1. Myth: Hospice speeds up death.
Fact: If two similar people had the same terminal illness, the one receiving hospice care would probably live longer.

4.   Myth: Pain is a natural part of aging and dying. Under-treated pain slows down the death process.

Fact: Pain medication is available to offer appropriate relief to patients. Under-treated pain worsens the process unnecessarily.

5.   Myth: Patients with dementia don’t miss visits from relatives and friends they don’t recognize.

Fact: Patients with dementia are often aware of their surroundings on some level. Loved ones should focus on patients’ abilities and make every effort to spend quality time with them.

      6.  Myth: Patients with dementia are always suffering.

Fact: Patients with dementia have varied days like everyone else. Happy memories and enriching activities can slow dance into their realities and fill them with joy.

       7.  Myth: Caregivers must only focus on their patients.

Fact: Caregivers must focus on their own care as well. They should seek supportive resources and monitor their sleep habits, irritability, and general health, always with a willingness to seek help when needed.

8.   Myth: Caregivers should not question decisions of healthcare professionals who are the experts.

Fact: Caregivers should be proactive as patient advocates. They should stay informed about patients’ symptoms, diseases, treatment purposes, and side effects.

9.   Myth: Nursing homes are not good places for children to visit.

Fact: Intergenerational experiences help children understand life’s passages. Children should experience opportunities that encourage them to become nurturing people, eliminate ageism stereotypes, and expose them to possible career choices.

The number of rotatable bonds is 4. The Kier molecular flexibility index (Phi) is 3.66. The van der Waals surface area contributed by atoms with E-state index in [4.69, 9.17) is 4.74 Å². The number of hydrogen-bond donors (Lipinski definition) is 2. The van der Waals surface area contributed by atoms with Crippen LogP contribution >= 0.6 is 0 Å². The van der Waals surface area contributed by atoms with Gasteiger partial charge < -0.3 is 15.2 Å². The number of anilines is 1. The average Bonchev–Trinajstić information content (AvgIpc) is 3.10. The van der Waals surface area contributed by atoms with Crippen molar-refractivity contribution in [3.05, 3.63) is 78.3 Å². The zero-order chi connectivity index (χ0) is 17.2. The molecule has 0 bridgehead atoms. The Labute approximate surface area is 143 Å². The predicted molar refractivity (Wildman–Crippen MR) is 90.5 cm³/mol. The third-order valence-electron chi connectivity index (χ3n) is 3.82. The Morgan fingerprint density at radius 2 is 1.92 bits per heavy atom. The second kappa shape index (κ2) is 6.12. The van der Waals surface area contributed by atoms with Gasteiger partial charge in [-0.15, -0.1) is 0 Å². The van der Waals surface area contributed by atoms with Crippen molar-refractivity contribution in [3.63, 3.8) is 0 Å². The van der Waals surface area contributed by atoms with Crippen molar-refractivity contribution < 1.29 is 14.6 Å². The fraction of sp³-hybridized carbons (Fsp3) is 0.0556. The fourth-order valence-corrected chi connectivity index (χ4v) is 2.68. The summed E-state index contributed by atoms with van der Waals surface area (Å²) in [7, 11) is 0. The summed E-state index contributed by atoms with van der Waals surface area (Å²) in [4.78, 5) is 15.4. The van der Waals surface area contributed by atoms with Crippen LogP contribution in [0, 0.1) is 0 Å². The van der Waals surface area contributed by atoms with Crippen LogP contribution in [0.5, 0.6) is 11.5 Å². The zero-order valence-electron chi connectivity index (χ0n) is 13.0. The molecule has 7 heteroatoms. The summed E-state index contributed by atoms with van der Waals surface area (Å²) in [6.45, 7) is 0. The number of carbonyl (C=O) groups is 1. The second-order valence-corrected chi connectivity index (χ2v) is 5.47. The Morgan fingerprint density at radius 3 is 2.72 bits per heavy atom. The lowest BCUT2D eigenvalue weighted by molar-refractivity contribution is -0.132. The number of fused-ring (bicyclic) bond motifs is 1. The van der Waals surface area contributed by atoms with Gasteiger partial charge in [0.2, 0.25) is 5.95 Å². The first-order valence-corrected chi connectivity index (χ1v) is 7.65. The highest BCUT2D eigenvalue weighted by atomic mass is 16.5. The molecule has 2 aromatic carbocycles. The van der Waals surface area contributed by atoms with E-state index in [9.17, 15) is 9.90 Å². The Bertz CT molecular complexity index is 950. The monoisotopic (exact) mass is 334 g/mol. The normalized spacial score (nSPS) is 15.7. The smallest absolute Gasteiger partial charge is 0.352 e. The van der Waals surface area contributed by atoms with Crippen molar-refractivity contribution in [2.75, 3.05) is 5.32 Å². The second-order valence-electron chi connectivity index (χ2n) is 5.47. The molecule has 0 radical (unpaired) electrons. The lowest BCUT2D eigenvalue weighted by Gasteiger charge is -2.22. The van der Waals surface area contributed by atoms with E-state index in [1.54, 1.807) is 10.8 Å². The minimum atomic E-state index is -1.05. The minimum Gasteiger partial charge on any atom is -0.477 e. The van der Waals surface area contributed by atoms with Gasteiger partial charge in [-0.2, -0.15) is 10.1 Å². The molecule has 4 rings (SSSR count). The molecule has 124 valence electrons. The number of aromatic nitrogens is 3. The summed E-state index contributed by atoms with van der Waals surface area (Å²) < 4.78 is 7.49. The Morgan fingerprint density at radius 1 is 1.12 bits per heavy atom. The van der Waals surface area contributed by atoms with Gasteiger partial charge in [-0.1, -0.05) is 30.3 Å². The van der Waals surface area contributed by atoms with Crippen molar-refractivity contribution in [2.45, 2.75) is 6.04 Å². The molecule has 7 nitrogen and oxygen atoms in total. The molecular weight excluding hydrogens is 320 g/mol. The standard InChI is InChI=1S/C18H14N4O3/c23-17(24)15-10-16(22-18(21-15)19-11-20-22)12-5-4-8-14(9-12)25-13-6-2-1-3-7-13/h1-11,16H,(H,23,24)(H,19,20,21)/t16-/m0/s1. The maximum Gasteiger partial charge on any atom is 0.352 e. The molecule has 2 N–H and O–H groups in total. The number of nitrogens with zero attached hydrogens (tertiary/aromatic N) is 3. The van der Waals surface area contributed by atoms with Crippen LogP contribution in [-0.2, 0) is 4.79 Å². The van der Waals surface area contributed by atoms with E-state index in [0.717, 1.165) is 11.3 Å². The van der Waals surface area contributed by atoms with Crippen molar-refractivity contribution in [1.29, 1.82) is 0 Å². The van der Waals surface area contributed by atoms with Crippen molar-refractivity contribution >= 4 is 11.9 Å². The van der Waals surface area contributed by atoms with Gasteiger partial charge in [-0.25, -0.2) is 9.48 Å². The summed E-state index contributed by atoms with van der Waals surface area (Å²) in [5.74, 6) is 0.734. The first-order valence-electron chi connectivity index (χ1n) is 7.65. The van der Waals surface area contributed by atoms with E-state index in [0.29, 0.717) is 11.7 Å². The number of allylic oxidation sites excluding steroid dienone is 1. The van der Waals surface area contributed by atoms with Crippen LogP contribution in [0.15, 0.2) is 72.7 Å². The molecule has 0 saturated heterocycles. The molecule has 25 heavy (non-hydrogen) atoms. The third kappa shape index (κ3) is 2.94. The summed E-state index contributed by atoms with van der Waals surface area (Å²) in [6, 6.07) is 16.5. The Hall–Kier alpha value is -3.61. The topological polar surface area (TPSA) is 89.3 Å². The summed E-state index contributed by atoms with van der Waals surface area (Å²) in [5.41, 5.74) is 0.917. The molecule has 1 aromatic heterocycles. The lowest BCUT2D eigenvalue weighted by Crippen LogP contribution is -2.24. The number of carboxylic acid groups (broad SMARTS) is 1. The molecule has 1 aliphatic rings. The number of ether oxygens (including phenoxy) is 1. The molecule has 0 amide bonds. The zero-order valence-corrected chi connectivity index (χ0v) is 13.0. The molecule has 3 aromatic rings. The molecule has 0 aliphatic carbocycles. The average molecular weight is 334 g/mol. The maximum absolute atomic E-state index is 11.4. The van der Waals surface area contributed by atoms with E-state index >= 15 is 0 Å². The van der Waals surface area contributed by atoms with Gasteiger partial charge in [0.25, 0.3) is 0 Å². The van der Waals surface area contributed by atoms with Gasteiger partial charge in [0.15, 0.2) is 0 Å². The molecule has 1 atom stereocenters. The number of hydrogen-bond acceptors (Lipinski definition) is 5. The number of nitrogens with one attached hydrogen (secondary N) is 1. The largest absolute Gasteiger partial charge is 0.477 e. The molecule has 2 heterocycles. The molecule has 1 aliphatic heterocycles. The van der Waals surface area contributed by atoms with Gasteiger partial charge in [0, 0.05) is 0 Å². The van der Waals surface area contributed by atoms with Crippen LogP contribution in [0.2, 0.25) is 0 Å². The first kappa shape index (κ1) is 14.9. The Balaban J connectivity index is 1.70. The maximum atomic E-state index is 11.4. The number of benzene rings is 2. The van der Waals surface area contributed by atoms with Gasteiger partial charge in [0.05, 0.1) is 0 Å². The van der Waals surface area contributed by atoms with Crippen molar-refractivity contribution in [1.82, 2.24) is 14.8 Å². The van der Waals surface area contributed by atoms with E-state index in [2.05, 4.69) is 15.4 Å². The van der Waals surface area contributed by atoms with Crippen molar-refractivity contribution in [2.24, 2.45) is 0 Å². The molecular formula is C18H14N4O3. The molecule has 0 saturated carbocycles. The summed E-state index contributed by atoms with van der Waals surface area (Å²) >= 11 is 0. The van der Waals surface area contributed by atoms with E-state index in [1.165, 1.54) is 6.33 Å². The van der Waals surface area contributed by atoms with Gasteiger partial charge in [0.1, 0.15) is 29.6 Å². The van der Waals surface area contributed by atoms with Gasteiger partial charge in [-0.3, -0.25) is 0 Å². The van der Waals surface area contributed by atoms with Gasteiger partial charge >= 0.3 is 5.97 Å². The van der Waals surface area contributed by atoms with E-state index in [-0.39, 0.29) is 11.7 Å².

10.  Myth: Hospice work is mostly depressing.

Fact: Millions of hospice workers view their involvement with patients as privileged occasions for mutual growth and fulfillment.

            © Frances Shani Parker

Frances Shani Parker, Author

Sunday, April 4, 2010

Depression, Suicide in the Elderly (Video 2:52 mins.)

Discussions about suicide usually don’t focus on the elderly, even though their rates of suicide are proportionately high. Depression, which is too often ignored and considered part of aging, often accompanies suicidal tendencies. The following are symptoms of depression which may be helped through diagnosis ruling out medications, counseling, and drug therapy:

1)   Persistent Sadness
2)   Feelings of Worthlessness
3)   Tearfulness
4)   Pacing and Fidgeting
5)   Excessive Worry

A study at the Medical College of Wisconsin, Milwaukee focused on risk factors for elderly suicide. An analysis in Caucasians found that “compared to married individuals, those widowed, divorced, or never married had a 2.5 to nearly 5-fold increase in risk of suicide death. Males aged 65-74 had almost a 7-fold increased risk compared to females of that age, and the risk increased for males as they aged, compared to females 65-74 years old.” Being single, male, and a male advancing in age are suicide risk factors. The most common method of suicide was firearm use (66.9%).

Knowing risk factors for elderly suicide can assist healthcare workers, caregivers, and others in recognizing early signs and providing approporiate intervention. You can read more here about the Wisconsin research.

This "NBC New York Nightly News" video titled Segment on Elderly Depression”  highlights the relationship between elderly depression and suicide.

Frances Shani Parker, Author